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Old 05-26-17, 05:43 PM
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Paging @Doge.
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Old 05-26-17, 06:40 PM
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Use the charts and add about 10%.

Endurance and aggressiveness matters more. Miles in legs are hard to beat for road races. I am in a minority thinking track and road are not all that complementary. Later in life they are, but the kid should ride differently based on event. TTs are great. USAC cares a lot about power, and that is good for many trips and selection, but less good for winning. There is a lot of attention on the 15-18 so if he is talented, he may get noticed. The pool is quite small. Only need to be in the top 1% to start getting trips and freebies (unlike girls soccer).

Anyway, W/kg can be as high as adults, but endurance is way lower. Not surprisingly if you compare to other sports where 17 year old males compete the power is very high, in women - swimming 14. Adult track riders are higher total power as they have time to build mass. W/kg matters less on the track and raw power more.
W/kg matters most in hill climbing. Picking hills to challenge against the clock may be as fun. Anyway DO compare to adults. The elite juniors tend to be higher W/kg than the category they race in. Because they are smaller/leaner and generally not as smart about racing. My kid is 18 now and lower W/kg sprint than at 15. But he is faster and can hold it longer. VO2 will also increase. They say it peaks around 18. Mine was last tested late 15, and at 10 and it went up 15-20.

Anyway best just look at the adult charts. It tracked pretty well with the category, but your kid needs to be a bit higher. I was privy to a few others too. Pretty much the same thing.
a typical "serious" top 3% junior.
@14 ~cat 4, cat 3
@16 ~cat 3, cat 2
@ 18 ~cat 2, cat 1
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Old 05-27-17, 07:24 AM
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Originally Posted by caloso View Post
14-year old who has never raced has a power meter? That cart is so far before the horse that it's down the road and over the hill.
Yes. Back off, man......
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Old 05-27-17, 11:48 AM
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Originally Posted by Doge View Post
Use the charts and add about 10%.

Endurance and aggressiveness matters more. Miles in legs are hard to beat for road races. I am in a minority thinking track and road are not all that complementary. Later in life they are, but the kid should ride differently based on event. TTs are great. USAC cares a lot about power, and that is good for many trips and selection, but less good for winning. There is a lot of attention on the 15-18 so if he is talented, he may get noticed. The pool is quite small. Only need to be in the top 1% to start getting trips and freebies (unlike girls soccer).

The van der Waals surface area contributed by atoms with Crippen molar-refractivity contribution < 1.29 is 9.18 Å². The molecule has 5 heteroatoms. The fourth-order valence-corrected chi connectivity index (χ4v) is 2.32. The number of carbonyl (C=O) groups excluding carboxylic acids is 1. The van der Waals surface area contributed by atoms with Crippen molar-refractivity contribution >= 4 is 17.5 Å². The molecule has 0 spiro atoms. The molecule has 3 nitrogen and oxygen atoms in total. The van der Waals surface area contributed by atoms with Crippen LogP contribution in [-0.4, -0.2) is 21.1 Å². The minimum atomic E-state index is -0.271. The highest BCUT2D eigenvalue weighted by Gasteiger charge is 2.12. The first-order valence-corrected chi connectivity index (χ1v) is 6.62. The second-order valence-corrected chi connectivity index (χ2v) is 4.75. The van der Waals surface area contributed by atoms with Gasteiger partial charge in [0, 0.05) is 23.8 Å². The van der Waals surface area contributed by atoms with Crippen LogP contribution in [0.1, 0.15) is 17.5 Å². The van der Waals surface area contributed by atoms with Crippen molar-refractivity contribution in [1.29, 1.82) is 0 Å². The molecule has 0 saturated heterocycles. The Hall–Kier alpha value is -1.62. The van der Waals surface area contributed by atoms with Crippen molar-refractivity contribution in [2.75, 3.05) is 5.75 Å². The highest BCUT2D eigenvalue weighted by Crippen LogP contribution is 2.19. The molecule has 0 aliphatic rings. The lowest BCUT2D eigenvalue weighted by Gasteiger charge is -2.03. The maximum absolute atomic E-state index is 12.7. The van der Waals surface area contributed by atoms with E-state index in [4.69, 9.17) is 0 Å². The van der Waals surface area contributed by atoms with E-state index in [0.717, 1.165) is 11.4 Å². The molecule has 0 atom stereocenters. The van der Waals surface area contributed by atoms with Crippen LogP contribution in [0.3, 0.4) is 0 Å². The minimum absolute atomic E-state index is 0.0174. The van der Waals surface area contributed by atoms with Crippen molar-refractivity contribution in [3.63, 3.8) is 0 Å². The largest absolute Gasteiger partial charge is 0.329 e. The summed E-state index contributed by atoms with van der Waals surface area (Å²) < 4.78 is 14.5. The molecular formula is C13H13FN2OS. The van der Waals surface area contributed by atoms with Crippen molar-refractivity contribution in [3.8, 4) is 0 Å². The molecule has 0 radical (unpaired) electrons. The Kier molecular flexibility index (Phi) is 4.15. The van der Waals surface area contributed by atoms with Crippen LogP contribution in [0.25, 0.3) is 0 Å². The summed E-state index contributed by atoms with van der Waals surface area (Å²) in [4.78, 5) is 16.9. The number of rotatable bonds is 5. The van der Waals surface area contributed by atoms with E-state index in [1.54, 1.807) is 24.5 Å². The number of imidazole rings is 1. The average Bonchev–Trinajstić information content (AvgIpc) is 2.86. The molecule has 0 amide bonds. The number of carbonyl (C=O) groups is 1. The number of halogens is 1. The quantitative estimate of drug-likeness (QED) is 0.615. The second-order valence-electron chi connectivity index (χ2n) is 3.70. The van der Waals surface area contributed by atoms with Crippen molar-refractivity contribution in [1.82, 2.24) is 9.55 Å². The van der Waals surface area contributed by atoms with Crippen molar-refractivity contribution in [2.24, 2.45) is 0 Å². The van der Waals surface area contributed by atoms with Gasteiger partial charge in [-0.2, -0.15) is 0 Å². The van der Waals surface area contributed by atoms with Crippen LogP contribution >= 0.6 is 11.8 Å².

Anyway, W/kg can be as high as adults, but endurance is way lower. Not surprisingly if you compare to other sports where 17 year old males compete the power is very high, in women - swimming 14. Adult track riders are higher total power as they have time to build mass. W/kg matters less on the track and raw power more.
W/kg matters most in hill climbing. Picking hills to challenge against the clock may be as fun. Anyway DO compare to adults. The elite juniors tend to be higher W/kg than the category they race in. Because they are smaller/leaner and generally not as smart about racing. My kid is 18 now and lower W/kg sprint than at 15. But he is faster and can hold it longer. VO2 will also increase. They say it peaks around 18. Mine was last tested late 15, and at 10 and it went up 15-20.

Anyway best just look at the adult charts. It tracked pretty well with the category, but your kid needs to be a bit higher. I was privy to a few others too. Pretty much the same thing.
a typical "serious" top 3% junior.
@14 ~cat 4, cat 3
@16 ~cat 3, cat 2
@ 18 ~cat 2, cat 1
That's exactly the info I was looking for, thanks! I'm going to stick with current plan of 30-40K road rides at whatever pace he likes combined with Zwift sessions which he really enjoys and see how it develops. I detect more of a zen like TT attitude than a scrappy race approach so far but we'll see.
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Old 05-27-17, 11:48 AM
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Originally Posted by AlexCyclistRoch View Post
Yes. Back off, man......
He doesn't have a power meter! See my response above on that point.
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Old 05-27-17, 08:16 PM
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[QUOTE=bobobob;19611817 Right now he can fairly comfortable put out 2.1 Watts/KG for an hour+

Can anyone provide any pointers?[/QUOTE]

A pointer ?
Yes,
Don't worry about watts etc.
Develop good riding skills, first.
Make riding comfortable and fun !